Following my previous post, Andrew Edney in the UK let us know he's writing a Home Server book, as well. Windows Home Server User's Guide will be available in October through Apress. Andrew is open to ideas and suggestions for the book. firstname.lastname@example.org
The Code2Fame Challenge entry requirements and official rules have been posted to the Windows Home Server web site.
Do you want industry exposure and some cash? Be one of the extraordinary coders in the USA or Canada who creates the best software and hardware add-ins for the soon-to-be-released Windows Home Server. Create cool software and/or hardware add-ins for Windows Home Server to simplify the digital lifestyles of families everywhere—or just to geek out. We are looking for creative use of the home server as a platform, as well as useful, cool, easy-to-use, and solidly performing value-adds to make Windows Home Server even more useful for families around the world.
We would have loved to make Code2Fame a worldwide contest, but due to the complexities of contest rules and regulations that vary by country, international tax laws, and travel requirements – we choose to limit this to USA and Canada. We know that that there are a lot of great developers throughout the world, and some people outside of the USA and Canada are building some really cool add-ins and sharing them via the Developers Forum on the community site.
Add-ins for Windows Home Server can help extend the customer experiences in the digital home. Two types of add-ins are applicable for the Code2Fame Challenge: software add-ins and hardware components. Windows Home Server and the Windows Home Server SDK enable the development of rich software solutions for the home that can combine always available services, configuration UI, Web applications, and applications that run on a home computer and interact with Windows Home Server.
The clock is ticking, entries must be postmarked by Saturday, August 25, 2007, and actually received by Microsoft by Friday, August 31, 2007. Looking forward to seeing some great add-ins.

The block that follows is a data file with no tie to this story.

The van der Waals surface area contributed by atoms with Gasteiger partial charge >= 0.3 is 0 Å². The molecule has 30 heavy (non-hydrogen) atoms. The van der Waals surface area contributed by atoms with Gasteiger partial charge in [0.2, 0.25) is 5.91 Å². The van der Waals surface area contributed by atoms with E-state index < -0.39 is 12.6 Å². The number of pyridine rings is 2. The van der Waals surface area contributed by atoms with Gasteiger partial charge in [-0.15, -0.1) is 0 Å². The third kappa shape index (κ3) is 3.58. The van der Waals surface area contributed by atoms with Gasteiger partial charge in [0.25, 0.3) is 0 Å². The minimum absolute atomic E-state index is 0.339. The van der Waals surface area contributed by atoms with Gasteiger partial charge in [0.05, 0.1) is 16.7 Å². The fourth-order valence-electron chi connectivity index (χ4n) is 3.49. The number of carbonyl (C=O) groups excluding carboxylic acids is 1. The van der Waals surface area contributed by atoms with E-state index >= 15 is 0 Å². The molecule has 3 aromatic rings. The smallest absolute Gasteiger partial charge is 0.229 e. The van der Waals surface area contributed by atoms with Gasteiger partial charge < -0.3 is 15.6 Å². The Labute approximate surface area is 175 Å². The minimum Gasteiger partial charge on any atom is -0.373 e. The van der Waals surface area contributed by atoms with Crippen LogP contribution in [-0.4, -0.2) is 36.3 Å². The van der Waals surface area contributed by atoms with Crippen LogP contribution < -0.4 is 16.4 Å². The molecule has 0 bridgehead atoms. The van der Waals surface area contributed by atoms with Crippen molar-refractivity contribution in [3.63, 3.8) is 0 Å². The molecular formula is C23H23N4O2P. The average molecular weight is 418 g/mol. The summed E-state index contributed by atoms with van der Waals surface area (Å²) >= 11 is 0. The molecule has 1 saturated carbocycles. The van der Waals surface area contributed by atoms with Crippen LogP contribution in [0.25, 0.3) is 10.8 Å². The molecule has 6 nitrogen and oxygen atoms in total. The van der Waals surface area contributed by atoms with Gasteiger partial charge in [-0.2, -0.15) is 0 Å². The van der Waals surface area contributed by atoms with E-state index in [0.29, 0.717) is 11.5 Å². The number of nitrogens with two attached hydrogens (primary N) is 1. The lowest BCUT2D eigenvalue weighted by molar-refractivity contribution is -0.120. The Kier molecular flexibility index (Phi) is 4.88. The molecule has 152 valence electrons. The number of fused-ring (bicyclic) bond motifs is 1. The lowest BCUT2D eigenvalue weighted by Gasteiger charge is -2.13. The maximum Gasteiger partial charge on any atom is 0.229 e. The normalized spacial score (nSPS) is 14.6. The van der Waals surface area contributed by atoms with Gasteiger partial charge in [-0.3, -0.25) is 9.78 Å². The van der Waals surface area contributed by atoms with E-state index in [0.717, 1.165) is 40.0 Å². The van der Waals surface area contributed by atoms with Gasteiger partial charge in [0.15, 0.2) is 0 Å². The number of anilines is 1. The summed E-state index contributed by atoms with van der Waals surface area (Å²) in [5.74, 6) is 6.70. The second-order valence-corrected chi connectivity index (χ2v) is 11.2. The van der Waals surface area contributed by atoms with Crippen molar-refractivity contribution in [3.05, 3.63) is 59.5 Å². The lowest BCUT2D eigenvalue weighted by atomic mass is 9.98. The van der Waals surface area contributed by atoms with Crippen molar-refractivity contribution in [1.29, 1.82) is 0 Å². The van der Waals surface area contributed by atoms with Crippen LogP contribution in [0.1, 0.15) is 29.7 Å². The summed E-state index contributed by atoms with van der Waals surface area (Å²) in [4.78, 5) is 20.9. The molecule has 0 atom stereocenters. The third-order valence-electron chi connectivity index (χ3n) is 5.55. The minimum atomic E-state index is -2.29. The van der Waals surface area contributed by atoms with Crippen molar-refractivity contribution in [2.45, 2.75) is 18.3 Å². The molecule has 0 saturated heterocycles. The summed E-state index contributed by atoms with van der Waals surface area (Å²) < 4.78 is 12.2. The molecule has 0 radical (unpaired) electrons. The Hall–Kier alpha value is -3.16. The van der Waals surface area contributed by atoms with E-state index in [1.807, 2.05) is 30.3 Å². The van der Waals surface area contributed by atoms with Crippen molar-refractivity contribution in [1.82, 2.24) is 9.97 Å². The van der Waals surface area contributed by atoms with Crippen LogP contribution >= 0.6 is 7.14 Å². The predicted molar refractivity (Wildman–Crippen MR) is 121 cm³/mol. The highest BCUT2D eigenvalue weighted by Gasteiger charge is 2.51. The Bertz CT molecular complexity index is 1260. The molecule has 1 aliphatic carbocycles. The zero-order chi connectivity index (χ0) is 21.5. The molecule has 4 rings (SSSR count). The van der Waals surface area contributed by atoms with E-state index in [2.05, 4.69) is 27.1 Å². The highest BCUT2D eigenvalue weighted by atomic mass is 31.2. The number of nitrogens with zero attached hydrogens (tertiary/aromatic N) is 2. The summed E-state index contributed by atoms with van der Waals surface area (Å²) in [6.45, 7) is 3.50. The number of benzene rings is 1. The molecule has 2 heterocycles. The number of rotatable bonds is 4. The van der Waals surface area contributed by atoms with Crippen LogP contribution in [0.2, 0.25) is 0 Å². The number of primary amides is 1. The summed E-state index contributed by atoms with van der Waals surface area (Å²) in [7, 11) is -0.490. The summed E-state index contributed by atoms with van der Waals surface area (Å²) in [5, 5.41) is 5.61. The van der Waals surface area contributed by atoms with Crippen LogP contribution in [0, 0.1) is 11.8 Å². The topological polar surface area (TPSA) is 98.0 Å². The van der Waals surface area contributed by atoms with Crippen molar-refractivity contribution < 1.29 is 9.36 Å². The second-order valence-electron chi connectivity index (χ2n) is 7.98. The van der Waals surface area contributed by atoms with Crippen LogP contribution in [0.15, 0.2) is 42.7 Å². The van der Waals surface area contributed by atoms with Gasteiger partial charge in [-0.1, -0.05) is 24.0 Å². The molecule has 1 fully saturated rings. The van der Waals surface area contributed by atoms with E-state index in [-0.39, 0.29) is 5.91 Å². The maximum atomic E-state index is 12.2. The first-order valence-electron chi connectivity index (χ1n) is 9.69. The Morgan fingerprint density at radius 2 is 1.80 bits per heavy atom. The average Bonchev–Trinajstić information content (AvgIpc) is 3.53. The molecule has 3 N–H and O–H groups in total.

My name is Joel Burt and I work on the Windows Home Server team supporting the community and setting up hardware for events. I’m also a car and driving enthusiast. I thought I would share a story from this past weekend …
I had a fantastic weekend! Went out for a cruise with 350 other drivers, raised some money for a charity while enjoying a nice sunny day. It was basically 10 hours of driving enjoyment looking at beautiful cars on a beautiful day. As resting as it was, it takes a lot out of you. The last thing I wanted to deal with when I got home was a computer support phone call from my dad.
My dad is stubborn and bullheaded when it comes to certain things. I have been unable to convince him he needs to have a Windows Home Server in his home. He has 2 computers, high speed internet and two kids (15 and 12) still living at home, Xbox in the living room, his wife (my mom) takes all sorts of digital pictures and stores them on their computer. It’s basically the perfect setup for Windows Home Server. He just couldn’t see how or why he would need it.
I thought I could solve his newly introduced spyware problem because I had just fixed this exact same issue on my friend’s computer. My dad lives in Michigan so you can imagine how telling him how to download and install anti-spyware programs while dealing with pop-up ads, can be a bit frustrating on both ends. After about 30 minutes on the phone, I moved to having him port forward his router for Remote Desktop and enabling it on his computer. I then proceeded to remove this infection through Remote Desktop. Doing so outside of Safe Mode really is futile, but hey, it’s my dad and I had to try. End result, I am doing another hour or two tonight on the phone helping him reload his computer with Windows Media Center Edition 2005.
Before I informed him of reloading his computer, I told him that if he had accepted the Windows Home Server I wanted to give him, we would have been done a long time ago and he would have been up and running exactly how he was before he accidently clicked that virus-infected link. I love you dad, a box running Windows Home Server is in the mail.